Choosing a Content Services Partner

Today, more and more companies invest in a content management system (CMS), and for good reason. In a world of e-commerce and Big Data, a CMS is crucial to a company’s survival.

Managing product information for web and print is a never-ending task. Some companies integrate the CMS into their everyday processes without a hitch. For others, the ability to utilize the CMS effectively becomes overwhelming. The reasons why vary.

Often the problem is a resistance to change. We’ve all heard the excuse “but we’ve always done things this way”, right?

Or the hurdle is finding ways to adapt workflows and processes around the CMS.

And so often the dilemma is a matter of resources. The internal team, possibly downsized over time, simply does not have the time to handle its existing workload and the demands of a CMS system.

Companies in these predicaments can turn to an outside content services provider for help. But what makes a good content partner? In my view, the answer is a partner who can make your life easier, deliver a quality product and help you to save money.

A lot of content firms talk the talk, but do they have the ability to walk the walk? These are points to consider when evaluating a potential content partner:

Experience. How long has the provider been in business? Who are their clients, and what kind of content work have they done?

CMS Knowledge. Is the provider familiar with your CMS product? Have they worked in any CMS at all?

Subject Matter Knowledge. Has the provider worked with other companies in your industry? Do they know your products? While not critical, having a provider who understands your business and markets is an advantage. For example, if you are a distributor of industrial supplies, it helps to partner with a provider who has written about shop safety products, tools, electrical equipment, and so forth.

Accountability. Can the provider demonstrate how it has taken charge of an account, followed directions and run with the project, assuring that all deliverables are met in the given timeframes?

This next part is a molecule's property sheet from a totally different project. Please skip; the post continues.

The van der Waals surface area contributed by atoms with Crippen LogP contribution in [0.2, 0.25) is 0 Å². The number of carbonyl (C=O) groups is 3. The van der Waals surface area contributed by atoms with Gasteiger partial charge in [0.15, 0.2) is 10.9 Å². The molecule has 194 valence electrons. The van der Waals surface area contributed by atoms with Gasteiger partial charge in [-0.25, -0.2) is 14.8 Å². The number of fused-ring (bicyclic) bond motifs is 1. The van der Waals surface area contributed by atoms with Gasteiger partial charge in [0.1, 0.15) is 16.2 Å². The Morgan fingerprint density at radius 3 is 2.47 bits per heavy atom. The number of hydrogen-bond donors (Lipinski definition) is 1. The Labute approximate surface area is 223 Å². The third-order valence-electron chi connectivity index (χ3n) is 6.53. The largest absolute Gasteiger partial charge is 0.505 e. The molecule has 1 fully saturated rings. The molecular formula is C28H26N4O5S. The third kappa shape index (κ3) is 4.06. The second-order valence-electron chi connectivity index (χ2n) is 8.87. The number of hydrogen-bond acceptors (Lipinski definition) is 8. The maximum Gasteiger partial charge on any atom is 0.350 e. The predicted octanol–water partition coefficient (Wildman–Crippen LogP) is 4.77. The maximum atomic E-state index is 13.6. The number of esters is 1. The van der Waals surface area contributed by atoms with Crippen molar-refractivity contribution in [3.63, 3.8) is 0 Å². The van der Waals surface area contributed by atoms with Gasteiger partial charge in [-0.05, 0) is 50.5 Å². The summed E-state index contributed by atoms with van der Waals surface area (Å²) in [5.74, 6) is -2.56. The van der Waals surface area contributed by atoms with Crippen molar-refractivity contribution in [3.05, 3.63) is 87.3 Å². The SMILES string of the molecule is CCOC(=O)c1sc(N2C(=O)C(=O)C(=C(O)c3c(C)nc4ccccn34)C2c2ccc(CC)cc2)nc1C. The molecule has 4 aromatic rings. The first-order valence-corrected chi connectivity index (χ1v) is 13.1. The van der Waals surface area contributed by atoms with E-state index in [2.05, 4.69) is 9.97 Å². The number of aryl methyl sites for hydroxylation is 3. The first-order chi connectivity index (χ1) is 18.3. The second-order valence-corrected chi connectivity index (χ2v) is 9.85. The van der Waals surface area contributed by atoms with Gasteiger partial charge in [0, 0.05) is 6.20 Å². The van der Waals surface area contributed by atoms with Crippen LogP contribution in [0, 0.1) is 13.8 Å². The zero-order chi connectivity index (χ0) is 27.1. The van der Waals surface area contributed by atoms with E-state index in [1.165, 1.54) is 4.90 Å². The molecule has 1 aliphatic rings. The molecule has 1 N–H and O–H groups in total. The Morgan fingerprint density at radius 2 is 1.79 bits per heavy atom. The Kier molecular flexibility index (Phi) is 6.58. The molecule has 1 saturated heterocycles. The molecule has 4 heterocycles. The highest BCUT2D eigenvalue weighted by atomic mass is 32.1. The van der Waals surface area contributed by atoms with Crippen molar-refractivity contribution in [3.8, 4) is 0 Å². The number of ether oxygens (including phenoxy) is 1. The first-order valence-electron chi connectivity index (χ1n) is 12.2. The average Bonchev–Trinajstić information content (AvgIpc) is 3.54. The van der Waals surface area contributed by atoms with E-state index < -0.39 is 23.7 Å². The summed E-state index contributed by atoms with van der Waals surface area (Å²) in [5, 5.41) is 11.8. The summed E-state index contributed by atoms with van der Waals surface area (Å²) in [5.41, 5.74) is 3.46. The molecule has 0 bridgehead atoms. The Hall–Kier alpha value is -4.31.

Quality. Does the provider produce work that meets or exceeds your expectations?

Versatility. Does the provider simply write content, or can they do more? The ideal content partner can handle every aspect of content — from writing and editing to critically analyzing content, restructuring, and performing content migration tasks and possibly to catalog production work.

Value. A bona fide content partner is worth more than the cost of their services. Such a provider becomes a trusted extension of your internal team.

Before you go all-in with a content partner, think about testing them with a small project to see how they perform.

Some Thoughts about Offshoring

A few years ago, overseas providers lured many U.S. companies by offering content services at half the cost of domestic providers. Managers thought, “Wow, I can get twice the output for my dollar.” And so offshoring became the rage, and many marcomm departments shrunk as work was outsourced.

It sounded too good to be true, and it was. In time, these same managers discovered problems with the offshoring model, such as:

  • Inability to effectively communicate and explain directions or give guidance directly in real time
  • Cultural differences in written English
  • Overall quality of the provider’s delivered content, which required significant editing or rewriting by the internal team

In the end, companies found themselves spending the expected savings on “babysitting” the offshore provider.  This isn’t to suggest that offshore companies don’t offer legitimate services — but be careful about what role you ask them to fill.

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